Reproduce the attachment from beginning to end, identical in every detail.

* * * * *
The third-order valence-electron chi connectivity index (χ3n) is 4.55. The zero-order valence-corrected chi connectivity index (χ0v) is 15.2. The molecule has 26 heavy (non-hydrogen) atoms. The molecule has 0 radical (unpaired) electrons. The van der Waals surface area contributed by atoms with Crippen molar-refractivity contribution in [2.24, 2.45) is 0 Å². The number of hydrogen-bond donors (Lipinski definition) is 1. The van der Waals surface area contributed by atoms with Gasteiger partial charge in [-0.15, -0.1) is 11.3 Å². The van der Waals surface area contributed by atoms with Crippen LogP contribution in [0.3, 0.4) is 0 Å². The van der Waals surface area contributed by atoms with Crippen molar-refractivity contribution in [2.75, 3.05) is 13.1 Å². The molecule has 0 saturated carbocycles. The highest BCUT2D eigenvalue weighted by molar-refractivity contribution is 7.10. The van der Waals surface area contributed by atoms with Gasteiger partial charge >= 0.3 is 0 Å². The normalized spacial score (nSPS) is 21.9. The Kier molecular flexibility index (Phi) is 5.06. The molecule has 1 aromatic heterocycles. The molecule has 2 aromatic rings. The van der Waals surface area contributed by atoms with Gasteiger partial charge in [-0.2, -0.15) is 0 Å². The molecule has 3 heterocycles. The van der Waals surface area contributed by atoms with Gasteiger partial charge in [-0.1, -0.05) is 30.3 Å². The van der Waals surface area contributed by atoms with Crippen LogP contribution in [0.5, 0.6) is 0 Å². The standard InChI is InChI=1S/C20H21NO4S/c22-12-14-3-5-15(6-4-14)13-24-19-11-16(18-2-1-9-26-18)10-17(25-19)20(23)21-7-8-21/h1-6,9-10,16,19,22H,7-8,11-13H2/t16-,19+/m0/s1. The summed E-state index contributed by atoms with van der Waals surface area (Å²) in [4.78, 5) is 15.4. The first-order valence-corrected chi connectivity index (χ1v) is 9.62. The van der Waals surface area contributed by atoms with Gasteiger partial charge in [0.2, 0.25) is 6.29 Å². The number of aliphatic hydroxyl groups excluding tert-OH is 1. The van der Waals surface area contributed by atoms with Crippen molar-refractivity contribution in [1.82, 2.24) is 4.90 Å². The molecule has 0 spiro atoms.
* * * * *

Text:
The third-order valence-electron chi connectivity index (χ3n) is 4.55. The zero-order valence-corrected chi connectivity index (χ0v) is 15.2. The molecule has 26 heavy (non-hydrogen) atoms. The molecule has 0 radical (unpaired) electrons. The van der Waals surface area contributed by atoms with Crippen molar-refractivity contribution in [2.24, 2.45) is 0 Å². The number of hydrogen-bond donors (Lipinski definition) is 1. The van der Waals surface area contributed by atoms with Gasteiger partial charge in [-0.15, -0.1) is 11.3 Å². The van der Waals surface area contributed by atoms with Crippen LogP contribution in [0.3, 0.4) is 0 Å². The van der Waals surface area contributed by atoms with Crippen molar-refractivity contribution in [2.75, 3.05) is 13.1 Å². The molecule has 0 saturated carbocycles. The highest BCUT2D eigenvalue weighted by molar-refractivity contribution is 7.10. The van der Waals surface area contributed by atoms with Gasteiger partial charge >= 0.3 is 0 Å². The normalized spacial score (nSPS) is 21.9. The Kier molecular flexibility index (Phi) is 5.06. The molecule has 1 aromatic heterocycles. The molecule has 2 aromatic rings. The van der Waals surface area contributed by atoms with Gasteiger partial charge in [-0.2, -0.15) is 0 Å². The molecule has 3 heterocycles. The van der Waals surface area contributed by atoms with Gasteiger partial charge in [-0.1, -0.05) is 30.3 Å². The van der Waals surface area contributed by atoms with Crippen LogP contribution in [0.5, 0.6) is 0 Å². The standard InChI is InChI=1S/C20H21NO4S/c22-12-14-3-5-15(6-4-14)13-24-19-11-16(18-2-1-9-26-18)10-17(25-19)20(23)21-7-8-21/h1-6,9-10,16,19,22H,7-8,11-13H2/t16-,19+/m0/s1. The summed E-state index contributed by atoms with van der Waals surface area (Å²) in [4.78, 5) is 15.4. The first-order valence-corrected chi connectivity index (χ1v) is 9.62. The van der Waals surface area contributed by atoms with Gasteiger partial charge in [0.2, 0.25) is 6.29 Å². The number of aliphatic hydroxyl groups excluding tert-OH is 1. The van der Waals surface area contributed by atoms with Crippen molar-refractivity contribution in [1.82, 2.24) is 4.90 Å². The molecule has 0 spiro atoms.